LPS seeks dismissal of Nev. AG's robo-signing lawsuit
LAS VEGAS (Legal Newsline) - Lender Processing Services is asking a Nevada judge to dismiss the robo-signing lawsuit filed against it by Nevada Attorney General Catherine Cortez Masto.
The company on Tuesday filed a motion to dismiss the lawsuit, citing on a long list of what it says are defects in the complaint. The lawsuit says the company engaged in a pattern and practice of forging, falsifying and fraudulently executing foreclosure-related documents.
"Although we have to defend ourselves against allegations that we believe are untrue, we remain committed to working with the Attorney General's Office to resolve these matters," LPS CEO Hugh Harris said.
LPS previously said it cooperated with Masto's investigation for 14 months, but its efforts were frustrated when she decided to hire Washington, D.C., plaintiffs firm Cohen Milstein Sellers & Toll to pursue the case.
Masto says the actions of LPS resulted in countless foreclosures that were predicated upon incomplete documentation and fraudulently notarized documents. Those documents were notarized without making sure that the notary did so in the presence of the person who was signing the document and made it a requirement that employees execute and/or notarize up to 4,000 foreclosure-related documents every day, Masto says.
In addition, the lawsuit alleges that LPS implemented a pervasive scheme to forge signatures on key documents, to make certain that speed and volume quotas were met and improperly controlled and/or directed the work of foreclosure attorneys by imposing arbitrary and inappropriate deadlines that forced attorneys to work through foreclosures at a rate that sacrificed accuracy for speed.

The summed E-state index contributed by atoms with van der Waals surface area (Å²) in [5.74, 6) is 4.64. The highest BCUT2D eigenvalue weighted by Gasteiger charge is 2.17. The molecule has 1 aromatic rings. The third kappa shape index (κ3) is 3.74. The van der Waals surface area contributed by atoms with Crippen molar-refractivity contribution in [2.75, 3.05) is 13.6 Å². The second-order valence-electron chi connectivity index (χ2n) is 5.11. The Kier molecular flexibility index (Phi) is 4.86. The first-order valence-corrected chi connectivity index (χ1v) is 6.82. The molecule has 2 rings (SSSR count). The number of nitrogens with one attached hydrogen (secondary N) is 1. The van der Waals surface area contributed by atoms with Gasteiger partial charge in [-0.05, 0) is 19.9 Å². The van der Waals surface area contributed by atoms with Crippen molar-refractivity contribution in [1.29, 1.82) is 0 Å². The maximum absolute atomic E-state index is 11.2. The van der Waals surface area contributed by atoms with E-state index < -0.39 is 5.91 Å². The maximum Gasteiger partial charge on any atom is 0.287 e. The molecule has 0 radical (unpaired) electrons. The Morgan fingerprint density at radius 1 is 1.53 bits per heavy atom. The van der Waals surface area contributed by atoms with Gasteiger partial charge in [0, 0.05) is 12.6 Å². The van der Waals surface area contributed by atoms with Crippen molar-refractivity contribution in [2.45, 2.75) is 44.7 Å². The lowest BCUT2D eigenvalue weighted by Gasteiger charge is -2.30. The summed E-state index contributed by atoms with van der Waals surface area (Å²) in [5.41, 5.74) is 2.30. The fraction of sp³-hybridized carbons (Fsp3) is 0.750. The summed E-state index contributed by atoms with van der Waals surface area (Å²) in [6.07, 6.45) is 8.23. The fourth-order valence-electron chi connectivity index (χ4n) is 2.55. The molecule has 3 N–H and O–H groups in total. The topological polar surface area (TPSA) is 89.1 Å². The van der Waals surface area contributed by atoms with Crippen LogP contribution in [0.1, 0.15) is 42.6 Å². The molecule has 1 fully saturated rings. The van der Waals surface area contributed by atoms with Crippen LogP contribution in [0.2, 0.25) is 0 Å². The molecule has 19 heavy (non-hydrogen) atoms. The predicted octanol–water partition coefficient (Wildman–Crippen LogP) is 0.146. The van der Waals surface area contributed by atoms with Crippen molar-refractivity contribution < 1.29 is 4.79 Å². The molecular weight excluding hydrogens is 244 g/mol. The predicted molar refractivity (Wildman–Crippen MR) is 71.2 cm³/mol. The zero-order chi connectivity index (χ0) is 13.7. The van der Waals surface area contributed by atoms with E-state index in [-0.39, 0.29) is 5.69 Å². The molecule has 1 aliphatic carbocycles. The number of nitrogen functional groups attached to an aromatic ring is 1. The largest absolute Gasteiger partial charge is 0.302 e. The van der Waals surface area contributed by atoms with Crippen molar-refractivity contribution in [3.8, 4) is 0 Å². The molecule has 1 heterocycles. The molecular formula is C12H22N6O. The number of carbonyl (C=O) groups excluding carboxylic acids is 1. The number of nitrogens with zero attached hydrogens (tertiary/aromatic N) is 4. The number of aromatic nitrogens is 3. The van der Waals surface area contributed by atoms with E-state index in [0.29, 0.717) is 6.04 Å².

LPS said Masto's complaint failed to allege that it engaged in the sale of goods and services, and therefore fails to state a claim for relief.
"Conspicuously absent from Plaintiff's allegations is any contention that the contents of the documents were false," LPS added. "Rather, Plaintiff's sole allegation is that the documents contain defects intheir execution.
"Notwithstanding defects in execution, recorded documents affecting real property are effective as to the parties to such documents, and, in the case of assignments, the affected parties are the assignor and assignee. Accordingly, borrowers are neither parties to an assignment nor third-party beneficiaries, and, therefore, as a matter of law cannot be harmed by any defects in execution, particularly in the absence of any allegation that such borrowers were not in default."
Cited is a Georgia decision that held the person signing a grantor's name is not deemed an agent but is instead regarded as a mere instrument of the grantor - "Plaintiff's repeated references that surrogate signing is forgery are nothing more than misguided legal conclusions and inflammatory rhetoric," the company said.
Two assistant attorneys general in Florida who called referred to such documents as "forgery" were fired, the motion says. It is a reference to the story of June Clarkson and Theresa Edwards, whose firings were investigated by the state's chief financial officer.
State lawmakers claimed the two were fired during successful mortgage fraud litigation because Joe Jacquot had quit his job as special counsel to AG Pam Bondi's office to become senior vice president of LPS. State CFO Jeff Atwater said that wasn't the case.
From Legal Newsline: Reach John O'Brien by e-mail at firstname.lastname@example.org.